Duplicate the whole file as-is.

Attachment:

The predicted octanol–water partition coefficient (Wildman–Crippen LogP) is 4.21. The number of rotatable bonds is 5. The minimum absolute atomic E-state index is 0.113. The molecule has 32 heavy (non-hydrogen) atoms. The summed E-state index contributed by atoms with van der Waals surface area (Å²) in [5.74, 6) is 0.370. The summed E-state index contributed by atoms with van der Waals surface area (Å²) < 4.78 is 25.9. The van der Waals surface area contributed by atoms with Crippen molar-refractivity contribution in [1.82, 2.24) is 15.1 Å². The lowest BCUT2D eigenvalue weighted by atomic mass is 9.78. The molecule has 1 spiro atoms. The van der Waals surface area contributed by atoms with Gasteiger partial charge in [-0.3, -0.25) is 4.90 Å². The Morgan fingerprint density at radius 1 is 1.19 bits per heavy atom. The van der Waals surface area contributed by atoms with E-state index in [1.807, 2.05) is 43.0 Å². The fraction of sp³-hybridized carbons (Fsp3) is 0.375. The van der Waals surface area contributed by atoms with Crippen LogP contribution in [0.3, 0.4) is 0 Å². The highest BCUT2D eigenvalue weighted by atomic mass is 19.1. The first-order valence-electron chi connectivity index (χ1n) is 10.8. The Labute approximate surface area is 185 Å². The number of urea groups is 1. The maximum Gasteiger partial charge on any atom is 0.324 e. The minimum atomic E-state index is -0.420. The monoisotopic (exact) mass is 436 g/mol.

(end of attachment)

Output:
The predicted octanol–water partition coefficient (Wildman–Crippen LogP) is 4.21. The number of rotatable bonds is 5. The minimum absolute atomic E-state index is 0.113. The molecule has 32 heavy (non-hydrogen) atoms. The summed E-state index contributed by atoms with van der Waals surface area (Å²) in [5.74, 6) is 0.370. The summed E-state index contributed by atoms with van der Waals surface area (Å²) < 4.78 is 25.9. The van der Waals surface area contributed by atoms with Crippen molar-refractivity contribution in [1.82, 2.24) is 15.1 Å². The lowest BCUT2D eigenvalue weighted by atomic mass is 9.78. The molecule has 1 spiro atoms. The van der Waals surface area contributed by atoms with Gasteiger partial charge in [-0.3, -0.25) is 4.90 Å². The Morgan fingerprint density at radius 1 is 1.19 bits per heavy atom. The van der Waals surface area contributed by atoms with E-state index in [1.807, 2.05) is 43.0 Å². The fraction of sp³-hybridized carbons (Fsp3) is 0.375. The van der Waals surface area contributed by atoms with Crippen LogP contribution in [0.3, 0.4) is 0 Å². The highest BCUT2D eigenvalue weighted by atomic mass is 19.1. The first-order valence-electron chi connectivity index (χ1n) is 10.8. The Labute approximate surface area is 185 Å². The number of urea groups is 1. The maximum Gasteiger partial charge on any atom is 0.324 e. The minimum atomic E-state index is -0.420. The monoisotopic (exact) mass is 436 g/mol.